Madison (WKOW)-- A historic partnership between breweries and local farmers is in jeopardy after a proposed rule change from the U.S Food and Drug Administration. The new regulation, which has yet to go in effect, would regulate how animal feed is stored, cleaned and distributed. The agency says the regulation will protect pets and livestock from getting sick off of spoiled and tainted animal feed.
The new regulation would affect hundreds of breweries nationwide who give their used up barley, wheat and other grains to local farmers. Many Wisconsin breweries including Capital, The Wisconsin Brewing Company and Minhas Brewery have partnerships with area farmers.
"It's a very efficient and economic way to dispose of something that we're done with. It doesn't hit a landfill or cause any problems with trash or things like that," Capital Brewery Vice President of Sales Corey Wehling says.
At Capital Brewery they go through between 6,000 and 8,000 pounds of grain every day they brew beer. A flat bed truck hauls the used up grains to a local farm a few times every week. Farmers say the free grain saves them hundreds of dollars a week on animal feed. Brewers also benefit by saving thousands of dollars in disposal costs.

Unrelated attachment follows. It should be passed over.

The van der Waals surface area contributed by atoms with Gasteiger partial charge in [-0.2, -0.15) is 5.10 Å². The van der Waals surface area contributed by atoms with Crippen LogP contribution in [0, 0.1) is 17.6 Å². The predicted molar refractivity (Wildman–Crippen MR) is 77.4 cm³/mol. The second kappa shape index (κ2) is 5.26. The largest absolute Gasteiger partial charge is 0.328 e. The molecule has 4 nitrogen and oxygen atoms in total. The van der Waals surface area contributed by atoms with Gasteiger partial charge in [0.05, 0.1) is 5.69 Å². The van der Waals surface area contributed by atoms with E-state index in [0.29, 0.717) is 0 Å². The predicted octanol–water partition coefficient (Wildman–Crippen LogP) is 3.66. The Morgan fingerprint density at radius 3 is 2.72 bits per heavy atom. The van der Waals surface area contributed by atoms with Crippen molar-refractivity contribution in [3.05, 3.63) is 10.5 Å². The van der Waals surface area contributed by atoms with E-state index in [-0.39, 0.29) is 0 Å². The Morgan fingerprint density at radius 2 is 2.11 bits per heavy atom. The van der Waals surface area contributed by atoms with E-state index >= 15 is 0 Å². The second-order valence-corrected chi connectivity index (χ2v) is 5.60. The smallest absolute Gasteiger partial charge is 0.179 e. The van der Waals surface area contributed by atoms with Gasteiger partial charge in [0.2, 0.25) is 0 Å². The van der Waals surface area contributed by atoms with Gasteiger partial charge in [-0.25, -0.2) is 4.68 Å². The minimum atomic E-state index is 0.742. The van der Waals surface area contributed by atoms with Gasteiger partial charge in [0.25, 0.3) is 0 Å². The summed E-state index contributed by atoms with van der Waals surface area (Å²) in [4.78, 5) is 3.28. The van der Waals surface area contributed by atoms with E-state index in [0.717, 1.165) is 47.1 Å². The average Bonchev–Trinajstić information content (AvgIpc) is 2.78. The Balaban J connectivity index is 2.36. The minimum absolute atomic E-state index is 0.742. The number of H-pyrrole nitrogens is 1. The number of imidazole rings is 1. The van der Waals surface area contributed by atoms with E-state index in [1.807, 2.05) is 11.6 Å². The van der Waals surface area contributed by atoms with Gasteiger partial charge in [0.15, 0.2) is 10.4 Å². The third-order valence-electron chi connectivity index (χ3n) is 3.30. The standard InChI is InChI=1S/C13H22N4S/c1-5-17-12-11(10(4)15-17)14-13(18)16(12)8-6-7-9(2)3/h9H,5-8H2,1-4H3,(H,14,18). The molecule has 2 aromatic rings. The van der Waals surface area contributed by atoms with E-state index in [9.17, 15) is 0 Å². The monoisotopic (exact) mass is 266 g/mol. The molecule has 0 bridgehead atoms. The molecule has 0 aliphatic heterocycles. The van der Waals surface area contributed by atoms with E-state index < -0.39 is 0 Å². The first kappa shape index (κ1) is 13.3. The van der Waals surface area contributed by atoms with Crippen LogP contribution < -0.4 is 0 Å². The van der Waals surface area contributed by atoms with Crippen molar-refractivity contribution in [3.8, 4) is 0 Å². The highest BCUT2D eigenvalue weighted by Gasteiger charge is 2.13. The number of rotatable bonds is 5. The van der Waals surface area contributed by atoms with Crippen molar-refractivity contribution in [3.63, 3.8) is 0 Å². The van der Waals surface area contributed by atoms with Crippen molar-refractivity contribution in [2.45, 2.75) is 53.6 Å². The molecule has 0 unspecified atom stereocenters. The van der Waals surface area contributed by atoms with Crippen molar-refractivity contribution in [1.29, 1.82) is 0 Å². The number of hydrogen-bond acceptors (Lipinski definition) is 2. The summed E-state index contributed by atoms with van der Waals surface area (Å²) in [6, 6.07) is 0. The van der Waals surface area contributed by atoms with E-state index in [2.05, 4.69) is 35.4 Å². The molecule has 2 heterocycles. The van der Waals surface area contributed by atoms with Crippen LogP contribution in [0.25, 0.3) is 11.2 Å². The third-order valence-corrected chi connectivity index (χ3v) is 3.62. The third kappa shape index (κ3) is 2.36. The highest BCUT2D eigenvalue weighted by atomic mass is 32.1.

"It's kind of a win-win situation all the way around. It doesn't need to be regulated that we see," Wehling says. "Our system has always worked fine."
Managers at Capital Brewery say the proposed FDA regulation would force them to dry, clean and analyze the grains before they can send them out. They say the additional equipment and space that would be required to do this would cost the company tens of thousands of dollars every year. Larger companies like Miller and Anheuser Busch would likely be forced to spend millions to clean and store their grains.
Managers at Capitol say the extra cost would likely be put on consumers if the regulation were to take effect. This concern was the main topic of conversation during last week's Craft Brewers Conference in Denver.
"It was pretty important for the group," Wehling says. "It was on everybody's minds. We had a long discussion about it."
Wehling says that during Captial Brewery's ten year partnership with local farmers there has never been a case of an animal getting sick off their grains. He says that during the Craft Brewers Conference not a single brewer could remember a situation where animal got sick off of used grains.
The Brewers Association has since devoted a large amount of resources to lobby against the rule in Washington D.C. Several national politicians have also joined the discussion. Four U.S. Senators from heavy beer-producing states have proposed a bill to exempt breweries from the regulation. They call it the "Protecting the Sustainable Use of Spent Grains Act."
More than a dozen U.S. Senators have also sent letters to the FDA Commissioner, asking him to consider the effect this new regulation would have on breweries. Wisconsin Democratic Senator Tammy Baldwin was among the politicians who are siding with brewers.
The FDA recently announced that they are taking the beermaking industry's concerns into consideration. The agency plans to release a revised version of the rule sometime this Summer.
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